Marginal Cost

This all sounds very interesting, but I found this marginal cost a bit unclear. They define the marginal cost of publishing a paper as follows:

The marginal cost only takes into account the cost of producing one additional scholarly article, therefore excluding fixed costs related to normal business operations.

OK, but here I get in doubt what they categorise as normal business operations. One example apparently is the membership cost to CrossRef for issuing DOIs:

As our focus is on marginal cost, we excluded the membership fee from our calculations.

However, in a box at the end of the article they mention eLife as a specific example:

Based on their 2014 annual report (eLife Sciences, 2014), eLife spent approximately $774,500 on vendor costs (equivalent to 15% of their total expenses). Given that eLife published 800 articles in 2014, their marginal cost of scholarly communication was $968 per article.

I was not able to find the specific amount of $774,500 myself in eLife’s annual report but, assuming it is correct, how do we know whether for example CrossRef membership costs are included in eLife’s vendor costs? If they are, this estimate of eLife’s marginal cost of publication is not comparable to marginal costs calculated in Standard Analytics’ paper as mentioned above.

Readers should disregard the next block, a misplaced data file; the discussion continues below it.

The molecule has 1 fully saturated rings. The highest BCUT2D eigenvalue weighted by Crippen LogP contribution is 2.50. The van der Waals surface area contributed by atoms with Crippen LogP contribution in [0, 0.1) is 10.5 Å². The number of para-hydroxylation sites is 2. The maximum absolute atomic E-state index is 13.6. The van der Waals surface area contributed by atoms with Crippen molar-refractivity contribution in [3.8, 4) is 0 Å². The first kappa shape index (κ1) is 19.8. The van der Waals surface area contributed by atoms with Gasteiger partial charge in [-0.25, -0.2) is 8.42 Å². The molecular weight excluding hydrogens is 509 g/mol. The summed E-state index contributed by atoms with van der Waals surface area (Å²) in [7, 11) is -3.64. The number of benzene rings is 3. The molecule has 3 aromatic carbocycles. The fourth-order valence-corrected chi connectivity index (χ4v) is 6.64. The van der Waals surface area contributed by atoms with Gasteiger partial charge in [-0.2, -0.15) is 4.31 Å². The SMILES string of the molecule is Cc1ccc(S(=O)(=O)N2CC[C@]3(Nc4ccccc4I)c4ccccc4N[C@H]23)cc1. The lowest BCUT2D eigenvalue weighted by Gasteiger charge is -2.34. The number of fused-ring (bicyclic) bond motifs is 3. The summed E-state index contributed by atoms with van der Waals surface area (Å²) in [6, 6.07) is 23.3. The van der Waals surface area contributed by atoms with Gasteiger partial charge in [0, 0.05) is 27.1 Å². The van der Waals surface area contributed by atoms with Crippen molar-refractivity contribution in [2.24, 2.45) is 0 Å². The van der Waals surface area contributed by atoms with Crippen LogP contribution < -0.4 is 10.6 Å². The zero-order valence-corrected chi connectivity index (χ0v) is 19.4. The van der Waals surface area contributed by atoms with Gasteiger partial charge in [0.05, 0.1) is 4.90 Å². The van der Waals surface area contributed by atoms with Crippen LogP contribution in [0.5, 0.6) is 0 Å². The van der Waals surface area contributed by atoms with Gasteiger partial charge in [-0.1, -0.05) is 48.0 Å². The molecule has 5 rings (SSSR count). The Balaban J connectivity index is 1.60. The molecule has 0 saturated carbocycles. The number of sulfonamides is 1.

We could also discuss how relevant the marginal cost is, at least if you are in fact

an agent looking to start an independent, peer-reviewed scholarly journal

I mean, in that situation you are actually looking to start from scratch and have to take all those “fixed costs related to normal business operations” into account…

I should also mention that I have highlighted the quotes above from the paper via hypothes.is here.

Typesetting Solutions

Standard Analytics seem to assume that typesetting will have to include conversion from Microsoft Word, LaTeX etc. and suggest Pandoc as a solution and ast the same time point out that there is a lack of such freely available solutions for those wishing to base their journal on their own software platform. If a prospective journal were to restrict submissions to be in LaTeX format, there are also solutions such as LateXML and ShareLaTeX‘s open source code could be used for this purpose as well. Other interesting solutions are also being developed and I think it is worth keeping an eye on initiatives like PeerJ’s paper-now. Finally, it could also be an idea to simply ask existing free, open-access journals how they handle these things (which I assume they do in a very low-cost way). One example I can think of is the Journal of Machine Learning Research.

Other Opinions

I just became aware that Cameron Neylon also wrote a post: The Marginal Costs of Article Publishing – Critiquing the Standard Analytics Study about Standard Analytics’ paper which I will go and read now…